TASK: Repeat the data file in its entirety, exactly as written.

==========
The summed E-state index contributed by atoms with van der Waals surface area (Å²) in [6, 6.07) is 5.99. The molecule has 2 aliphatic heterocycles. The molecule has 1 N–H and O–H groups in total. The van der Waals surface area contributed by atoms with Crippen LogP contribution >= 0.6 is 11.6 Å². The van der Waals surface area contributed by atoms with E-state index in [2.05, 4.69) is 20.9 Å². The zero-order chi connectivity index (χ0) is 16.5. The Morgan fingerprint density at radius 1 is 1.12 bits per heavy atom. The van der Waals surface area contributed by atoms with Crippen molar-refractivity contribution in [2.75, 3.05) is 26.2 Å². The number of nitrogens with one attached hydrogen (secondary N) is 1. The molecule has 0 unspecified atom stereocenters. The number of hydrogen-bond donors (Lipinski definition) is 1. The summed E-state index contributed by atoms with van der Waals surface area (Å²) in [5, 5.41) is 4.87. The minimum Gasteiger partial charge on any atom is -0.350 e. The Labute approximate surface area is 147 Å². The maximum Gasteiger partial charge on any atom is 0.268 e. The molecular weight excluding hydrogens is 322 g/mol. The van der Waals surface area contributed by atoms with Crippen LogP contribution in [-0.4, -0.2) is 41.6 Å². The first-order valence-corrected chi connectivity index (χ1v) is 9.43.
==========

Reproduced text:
The summed E-state index contributed by atoms with van der Waals surface area (Å²) in [6, 6.07) is 5.99. The molecule has 2 aliphatic heterocycles. The molecule has 1 N–H and O–H groups in total. The van der Waals surface area contributed by atoms with Crippen LogP contribution >= 0.6 is 11.6 Å². The van der Waals surface area contributed by atoms with E-state index in [2.05, 4.69) is 20.9 Å². The zero-order chi connectivity index (χ0) is 16.5. The Morgan fingerprint density at radius 1 is 1.12 bits per heavy atom. The van der Waals surface area contributed by atoms with Crippen molar-refractivity contribution in [2.75, 3.05) is 26.2 Å². The number of nitrogens with one attached hydrogen (secondary N) is 1. The molecule has 0 unspecified atom stereocenters. The number of hydrogen-bond donors (Lipinski definition) is 1. The summed E-state index contributed by atoms with van der Waals surface area (Å²) in [5, 5.41) is 4.87. The minimum Gasteiger partial charge on any atom is -0.350 e. The Labute approximate surface area is 147 Å². The maximum Gasteiger partial charge on any atom is 0.268 e. The molecular weight excluding hydrogens is 322 g/mol. The van der Waals surface area contributed by atoms with Crippen LogP contribution in [-0.4, -0.2) is 41.6 Å². The first-order valence-corrected chi connectivity index (χ1v) is 9.43.